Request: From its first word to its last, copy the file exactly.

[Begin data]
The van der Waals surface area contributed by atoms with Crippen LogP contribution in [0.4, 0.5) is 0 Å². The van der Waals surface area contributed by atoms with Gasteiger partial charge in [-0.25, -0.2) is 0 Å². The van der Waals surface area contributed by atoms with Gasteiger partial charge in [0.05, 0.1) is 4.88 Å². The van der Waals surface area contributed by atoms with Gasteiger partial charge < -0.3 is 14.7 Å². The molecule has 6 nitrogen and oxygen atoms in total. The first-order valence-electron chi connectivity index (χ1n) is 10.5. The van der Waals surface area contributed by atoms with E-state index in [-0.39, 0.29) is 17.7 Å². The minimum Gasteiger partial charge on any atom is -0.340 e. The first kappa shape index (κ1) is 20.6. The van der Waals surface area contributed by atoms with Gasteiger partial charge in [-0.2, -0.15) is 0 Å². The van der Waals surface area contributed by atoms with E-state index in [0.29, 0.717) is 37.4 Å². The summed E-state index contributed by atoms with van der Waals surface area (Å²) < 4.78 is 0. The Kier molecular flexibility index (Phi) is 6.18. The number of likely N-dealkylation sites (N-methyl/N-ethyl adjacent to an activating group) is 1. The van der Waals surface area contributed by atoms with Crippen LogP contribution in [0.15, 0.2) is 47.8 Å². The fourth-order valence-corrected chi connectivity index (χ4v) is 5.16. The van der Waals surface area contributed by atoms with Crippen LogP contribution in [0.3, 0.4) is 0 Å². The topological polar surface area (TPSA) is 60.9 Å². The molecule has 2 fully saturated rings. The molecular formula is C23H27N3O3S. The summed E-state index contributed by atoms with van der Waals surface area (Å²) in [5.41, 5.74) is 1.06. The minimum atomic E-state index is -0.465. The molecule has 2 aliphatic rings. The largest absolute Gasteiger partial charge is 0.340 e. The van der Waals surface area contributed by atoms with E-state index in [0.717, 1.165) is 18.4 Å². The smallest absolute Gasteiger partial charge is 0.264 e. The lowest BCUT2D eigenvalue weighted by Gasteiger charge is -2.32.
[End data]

The van der Waals surface area contributed by atoms with Crippen LogP contribution in [0.4, 0.5) is 0 Å². The van der Waals surface area contributed by atoms with Gasteiger partial charge in [-0.25, -0.2) is 0 Å². The van der Waals surface area contributed by atoms with Gasteiger partial charge in [0.05, 0.1) is 4.88 Å². The van der Waals surface area contributed by atoms with Gasteiger partial charge < -0.3 is 14.7 Å². The molecule has 6 nitrogen and oxygen atoms in total. The first-order valence-electron chi connectivity index (χ1n) is 10.5. The van der Waals surface area contributed by atoms with E-state index in [-0.39, 0.29) is 17.7 Å². The minimum Gasteiger partial charge on any atom is -0.340 e. The first kappa shape index (κ1) is 20.6. The van der Waals surface area contributed by atoms with Gasteiger partial charge in [-0.2, -0.15) is 0 Å². The van der Waals surface area contributed by atoms with E-state index in [0.29, 0.717) is 37.4 Å². The summed E-state index contributed by atoms with van der Waals surface area (Å²) < 4.78 is 0. The Kier molecular flexibility index (Phi) is 6.18. The number of likely N-dealkylation sites (N-methyl/N-ethyl adjacent to an activating group) is 1. The van der Waals surface area contributed by atoms with Crippen LogP contribution in [0.15, 0.2) is 47.8 Å². The fourth-order valence-corrected chi connectivity index (χ4v) is 5.16. The van der Waals surface area contributed by atoms with Crippen LogP contribution in [0.3, 0.4) is 0 Å². The topological polar surface area (TPSA) is 60.9 Å². The molecule has 2 fully saturated rings. The molecular formula is C23H27N3O3S. The summed E-state index contributed by atoms with van der Waals surface area (Å²) in [5.41, 5.74) is 1.06. The minimum atomic E-state index is -0.465. The molecule has 2 aliphatic rings. The largest absolute Gasteiger partial charge is 0.340 e. The van der Waals surface area contributed by atoms with E-state index in [0.717, 1.165) is 18.4 Å². The smallest absolute Gasteiger partial charge is 0.264 e. The lowest BCUT2D eigenvalue weighted by Gasteiger charge is -2.32.